Supermarket employee saves customer from mugging, literally kicks ass

Illustration for article titled Supermarket employee saves customer from mugging, literally kicks ass
Photo: Sergei Gnatiuk (iStock)

You may not have expected to hear this, but even food news can be depressing. We try to publish the most fun, interesting, and somewhat optimistic stuff we can find here at The Takeout, but the number of terrible stories we sift through to find them is staggering. That is why I come across a story that is so pure, so good, so joyous, I cannot help myself from celebrating just a wee bit. People of earth, join me in raising a glass to Juwone Scott, the man who has thawed my icy heart and reminded me that, for all the hell there is in the world, there’s a whole lotta good, too.


Scott works as a grocery bagger at Brookshire’s Food & Pharmacy in Shreveport, Louisiana. When a man snatched a customer’s purse, Scott, without hesitating, pursued the attacker. What the purse snatcher didn’t know: Juwone Scott, who has autism, is a Special Olympics athlete. More specifically, he’s a Special Olympics athlete who competes in weightlifting—currently he lifts about 700lbs.—as well in track and field.

As you may have guessed, the purse snatcher did not have a very good day.

In an interview with local ABC affiliate KTBS, Scott said gave his version of events. “I was talking to a customer to make sure she feels okay because I was praying for her and making sure she feels okay,” he said. “And, after I was done praying with her, she was telling me how hard her day was. A few minutes later, there was the person snatching the purse right in front of me when I was getting ready to tell her something important.”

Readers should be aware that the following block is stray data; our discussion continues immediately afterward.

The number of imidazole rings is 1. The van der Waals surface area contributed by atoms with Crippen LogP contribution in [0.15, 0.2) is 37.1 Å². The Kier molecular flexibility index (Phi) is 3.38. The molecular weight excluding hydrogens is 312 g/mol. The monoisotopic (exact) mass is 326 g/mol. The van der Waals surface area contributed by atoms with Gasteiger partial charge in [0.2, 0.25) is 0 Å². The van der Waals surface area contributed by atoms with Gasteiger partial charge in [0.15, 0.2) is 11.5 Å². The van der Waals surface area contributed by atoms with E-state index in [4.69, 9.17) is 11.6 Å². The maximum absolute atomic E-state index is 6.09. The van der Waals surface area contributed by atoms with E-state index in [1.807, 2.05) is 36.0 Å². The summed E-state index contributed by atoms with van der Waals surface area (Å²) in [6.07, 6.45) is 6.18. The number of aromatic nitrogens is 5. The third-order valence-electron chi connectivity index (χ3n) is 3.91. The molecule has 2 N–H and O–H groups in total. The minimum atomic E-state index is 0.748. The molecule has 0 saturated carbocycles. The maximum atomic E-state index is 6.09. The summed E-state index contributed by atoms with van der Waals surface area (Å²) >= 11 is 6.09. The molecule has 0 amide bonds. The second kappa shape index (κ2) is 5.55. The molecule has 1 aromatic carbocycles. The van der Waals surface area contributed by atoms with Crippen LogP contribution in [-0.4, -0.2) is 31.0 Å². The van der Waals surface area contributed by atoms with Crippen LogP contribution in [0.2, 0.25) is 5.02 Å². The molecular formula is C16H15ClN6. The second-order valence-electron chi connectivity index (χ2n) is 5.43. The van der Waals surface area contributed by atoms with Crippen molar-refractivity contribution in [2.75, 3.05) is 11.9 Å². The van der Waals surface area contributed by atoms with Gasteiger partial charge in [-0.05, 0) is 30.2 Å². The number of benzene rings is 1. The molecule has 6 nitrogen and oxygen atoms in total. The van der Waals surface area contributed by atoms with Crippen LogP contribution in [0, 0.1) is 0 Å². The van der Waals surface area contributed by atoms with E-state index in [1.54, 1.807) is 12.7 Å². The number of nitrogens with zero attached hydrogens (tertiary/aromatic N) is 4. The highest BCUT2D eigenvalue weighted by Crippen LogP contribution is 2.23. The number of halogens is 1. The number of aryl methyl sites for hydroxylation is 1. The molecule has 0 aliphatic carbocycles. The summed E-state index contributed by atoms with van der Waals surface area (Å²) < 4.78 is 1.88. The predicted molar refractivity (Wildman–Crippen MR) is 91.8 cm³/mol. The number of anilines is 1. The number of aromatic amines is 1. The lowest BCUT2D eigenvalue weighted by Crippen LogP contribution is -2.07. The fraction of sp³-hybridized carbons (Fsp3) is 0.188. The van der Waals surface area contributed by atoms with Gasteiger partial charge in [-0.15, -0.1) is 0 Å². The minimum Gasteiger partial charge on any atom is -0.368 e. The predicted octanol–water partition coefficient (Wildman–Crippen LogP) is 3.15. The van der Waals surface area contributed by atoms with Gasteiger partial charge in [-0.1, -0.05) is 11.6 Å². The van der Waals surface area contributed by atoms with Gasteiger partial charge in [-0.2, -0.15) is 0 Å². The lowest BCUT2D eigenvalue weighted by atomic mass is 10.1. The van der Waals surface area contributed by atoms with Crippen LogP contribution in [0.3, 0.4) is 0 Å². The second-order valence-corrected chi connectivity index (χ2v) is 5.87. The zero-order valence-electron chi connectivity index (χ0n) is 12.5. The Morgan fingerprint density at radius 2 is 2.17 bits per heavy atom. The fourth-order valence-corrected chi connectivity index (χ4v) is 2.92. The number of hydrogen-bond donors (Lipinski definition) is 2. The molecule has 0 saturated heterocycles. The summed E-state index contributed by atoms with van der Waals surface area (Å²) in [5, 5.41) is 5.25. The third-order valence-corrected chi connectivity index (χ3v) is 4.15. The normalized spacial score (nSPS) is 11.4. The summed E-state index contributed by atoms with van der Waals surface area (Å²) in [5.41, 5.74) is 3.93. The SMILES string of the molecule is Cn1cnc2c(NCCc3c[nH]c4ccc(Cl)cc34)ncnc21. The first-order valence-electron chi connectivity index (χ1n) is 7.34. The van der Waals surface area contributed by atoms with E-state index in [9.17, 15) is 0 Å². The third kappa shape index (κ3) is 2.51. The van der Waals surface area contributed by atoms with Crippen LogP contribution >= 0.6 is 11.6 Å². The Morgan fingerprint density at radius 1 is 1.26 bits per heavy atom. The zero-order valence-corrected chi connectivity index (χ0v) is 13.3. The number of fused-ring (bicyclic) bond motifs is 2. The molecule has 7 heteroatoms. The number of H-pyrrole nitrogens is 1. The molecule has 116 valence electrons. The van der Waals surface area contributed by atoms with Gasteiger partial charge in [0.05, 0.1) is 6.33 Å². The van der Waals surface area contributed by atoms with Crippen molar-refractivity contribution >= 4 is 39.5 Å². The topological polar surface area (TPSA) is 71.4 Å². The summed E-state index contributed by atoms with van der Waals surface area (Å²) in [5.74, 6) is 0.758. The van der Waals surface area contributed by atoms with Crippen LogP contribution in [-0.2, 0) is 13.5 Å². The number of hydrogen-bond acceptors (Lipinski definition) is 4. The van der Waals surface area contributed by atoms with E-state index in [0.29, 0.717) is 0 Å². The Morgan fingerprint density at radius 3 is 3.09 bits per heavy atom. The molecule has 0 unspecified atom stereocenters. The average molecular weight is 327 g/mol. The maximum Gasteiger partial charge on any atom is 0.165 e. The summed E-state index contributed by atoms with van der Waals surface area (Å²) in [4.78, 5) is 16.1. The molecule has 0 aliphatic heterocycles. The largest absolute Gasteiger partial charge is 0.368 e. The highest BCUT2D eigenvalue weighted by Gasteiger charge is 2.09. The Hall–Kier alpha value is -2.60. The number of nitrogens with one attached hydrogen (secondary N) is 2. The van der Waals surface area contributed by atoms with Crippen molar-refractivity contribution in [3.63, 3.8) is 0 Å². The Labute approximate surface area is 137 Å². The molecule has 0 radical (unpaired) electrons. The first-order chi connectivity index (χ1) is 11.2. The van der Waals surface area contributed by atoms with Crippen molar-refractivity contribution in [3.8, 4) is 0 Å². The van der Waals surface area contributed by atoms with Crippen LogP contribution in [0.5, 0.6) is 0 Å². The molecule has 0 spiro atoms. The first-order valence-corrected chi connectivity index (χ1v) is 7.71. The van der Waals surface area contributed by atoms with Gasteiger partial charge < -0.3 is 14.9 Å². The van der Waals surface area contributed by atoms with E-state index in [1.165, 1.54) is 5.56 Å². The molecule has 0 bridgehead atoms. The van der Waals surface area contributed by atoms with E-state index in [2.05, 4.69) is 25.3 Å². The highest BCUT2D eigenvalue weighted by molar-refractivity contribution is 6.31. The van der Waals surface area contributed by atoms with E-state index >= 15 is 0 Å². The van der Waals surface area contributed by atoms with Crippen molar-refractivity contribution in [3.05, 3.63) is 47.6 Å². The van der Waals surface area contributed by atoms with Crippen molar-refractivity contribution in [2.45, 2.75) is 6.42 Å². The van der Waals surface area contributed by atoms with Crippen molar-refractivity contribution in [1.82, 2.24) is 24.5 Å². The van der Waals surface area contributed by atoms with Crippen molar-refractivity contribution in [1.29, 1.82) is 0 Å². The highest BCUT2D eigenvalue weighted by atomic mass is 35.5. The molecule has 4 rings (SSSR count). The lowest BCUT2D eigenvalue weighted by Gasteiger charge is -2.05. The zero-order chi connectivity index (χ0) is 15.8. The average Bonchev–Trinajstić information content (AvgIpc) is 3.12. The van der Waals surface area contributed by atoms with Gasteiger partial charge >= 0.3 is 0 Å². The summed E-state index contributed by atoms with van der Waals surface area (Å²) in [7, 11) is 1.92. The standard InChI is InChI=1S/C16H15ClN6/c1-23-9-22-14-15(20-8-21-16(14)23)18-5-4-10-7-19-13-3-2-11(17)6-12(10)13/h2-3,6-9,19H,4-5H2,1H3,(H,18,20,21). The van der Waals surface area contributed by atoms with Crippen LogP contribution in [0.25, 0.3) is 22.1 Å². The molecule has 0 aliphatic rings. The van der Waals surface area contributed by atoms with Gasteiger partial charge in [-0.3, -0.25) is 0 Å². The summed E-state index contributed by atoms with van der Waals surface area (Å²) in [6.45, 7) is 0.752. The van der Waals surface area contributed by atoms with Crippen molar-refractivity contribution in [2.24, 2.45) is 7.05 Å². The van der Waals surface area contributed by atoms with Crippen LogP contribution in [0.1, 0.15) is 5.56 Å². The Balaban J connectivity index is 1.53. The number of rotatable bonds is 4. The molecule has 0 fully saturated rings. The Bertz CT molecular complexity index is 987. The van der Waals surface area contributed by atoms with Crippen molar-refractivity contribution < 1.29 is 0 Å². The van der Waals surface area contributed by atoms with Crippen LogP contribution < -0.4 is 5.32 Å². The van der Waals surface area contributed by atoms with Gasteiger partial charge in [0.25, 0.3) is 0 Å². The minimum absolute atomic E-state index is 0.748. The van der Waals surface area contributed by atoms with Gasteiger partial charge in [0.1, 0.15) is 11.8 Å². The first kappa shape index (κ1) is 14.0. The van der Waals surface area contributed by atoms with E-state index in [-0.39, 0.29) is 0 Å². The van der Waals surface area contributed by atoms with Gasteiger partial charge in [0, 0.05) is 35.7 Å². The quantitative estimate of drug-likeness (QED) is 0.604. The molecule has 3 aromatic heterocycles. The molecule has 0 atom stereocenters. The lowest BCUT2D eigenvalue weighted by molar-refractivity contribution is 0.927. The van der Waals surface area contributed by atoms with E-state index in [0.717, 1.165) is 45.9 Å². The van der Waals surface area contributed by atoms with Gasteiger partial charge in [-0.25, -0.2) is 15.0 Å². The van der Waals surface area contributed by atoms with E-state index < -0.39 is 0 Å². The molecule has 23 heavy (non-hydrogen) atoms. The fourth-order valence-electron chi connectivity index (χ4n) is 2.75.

Scott chased the purse snatcher across the parking lot, hopped a fence, and fought the attacked. He was punched and kicked in the face several times, but eventually bested the criminal, who dropped the purse and fled.

The victim, Crystal Cray, told KLSA news that Scott had sprang into action without knowing the true gravity of the situation: Cray was not only at Brookshire’s to pick up groceries, but also to cash her first paycheck from her new job.

“My rent was in that purse. My apartment was in that purse. A couple took a chance on me, giving me a place to live while just starting a house was in that purse.”

When given the option of taking the following day off, Scott say that he was okay and wanted to go back to work. He says that he will continue to look out for all his customers because, as he told his mother Satara Scott, “they treat him like family”.


“My concern was always someone would pick on him,” Satara said. “I’m learning he’s not the weak person just because he has autism. He can take care of himself.”

See? Doesn’t your day feel just an ounce better now?


Allison Robicelli is a writer, recipe czar, former professional chef, author of four (quite good) books, and The People's Hot Pocket Princess. Tweet me for recipe help: @Robicellis.


He sounds like an absolutely wonderful person. His actual concern for the people he interacts with daily comes through in his interview.

Funny, the person with a developmental disability that usually involves disassociation or lack of empathy is more empathetic and thoughtful than many of the “normal” people I interact with daily.  Sounds like we need a new normal.